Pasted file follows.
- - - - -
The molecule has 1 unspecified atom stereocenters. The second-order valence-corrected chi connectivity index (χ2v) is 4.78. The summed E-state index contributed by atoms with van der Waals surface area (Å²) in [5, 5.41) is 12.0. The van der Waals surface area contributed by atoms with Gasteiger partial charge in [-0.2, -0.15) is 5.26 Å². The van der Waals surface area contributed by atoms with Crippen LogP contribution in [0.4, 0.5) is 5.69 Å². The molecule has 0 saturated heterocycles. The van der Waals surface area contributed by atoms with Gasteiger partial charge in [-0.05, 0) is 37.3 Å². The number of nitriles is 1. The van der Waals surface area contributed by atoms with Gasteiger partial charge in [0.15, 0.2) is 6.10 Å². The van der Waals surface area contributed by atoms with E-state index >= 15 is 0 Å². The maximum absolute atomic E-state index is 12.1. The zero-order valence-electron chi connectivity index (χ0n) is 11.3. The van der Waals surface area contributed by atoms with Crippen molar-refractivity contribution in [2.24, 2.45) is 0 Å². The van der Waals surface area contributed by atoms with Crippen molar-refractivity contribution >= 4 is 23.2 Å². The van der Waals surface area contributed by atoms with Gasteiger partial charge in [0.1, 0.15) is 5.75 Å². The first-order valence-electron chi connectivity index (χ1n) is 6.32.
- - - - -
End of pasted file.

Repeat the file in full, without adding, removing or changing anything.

The molecule has 1 unspecified atom stereocenters. The second-order valence-corrected chi connectivity index (χ2v) is 4.78. The summed E-state index contributed by atoms with van der Waals surface area (Å²) in [5, 5.41) is 12.0. The van der Waals surface area contributed by atoms with Gasteiger partial charge in [-0.2, -0.15) is 5.26 Å². The van der Waals surface area contributed by atoms with Crippen LogP contribution in [0.4, 0.5) is 5.69 Å². The molecule has 0 saturated heterocycles. The van der Waals surface area contributed by atoms with Gasteiger partial charge in [-0.05, 0) is 37.3 Å². The number of nitriles is 1. The van der Waals surface area contributed by atoms with Gasteiger partial charge in [0.15, 0.2) is 6.10 Å². The van der Waals surface area contributed by atoms with E-state index >= 15 is 0 Å². The maximum absolute atomic E-state index is 12.1. The zero-order valence-electron chi connectivity index (χ0n) is 11.3. The van der Waals surface area contributed by atoms with Crippen molar-refractivity contribution in [2.24, 2.45) is 0 Å². The van der Waals surface area contributed by atoms with Crippen molar-refractivity contribution >= 4 is 23.2 Å². The van der Waals surface area contributed by atoms with Gasteiger partial charge in [0.1, 0.15) is 5.75 Å². The first-order valence-electron chi connectivity index (χ1n) is 6.32.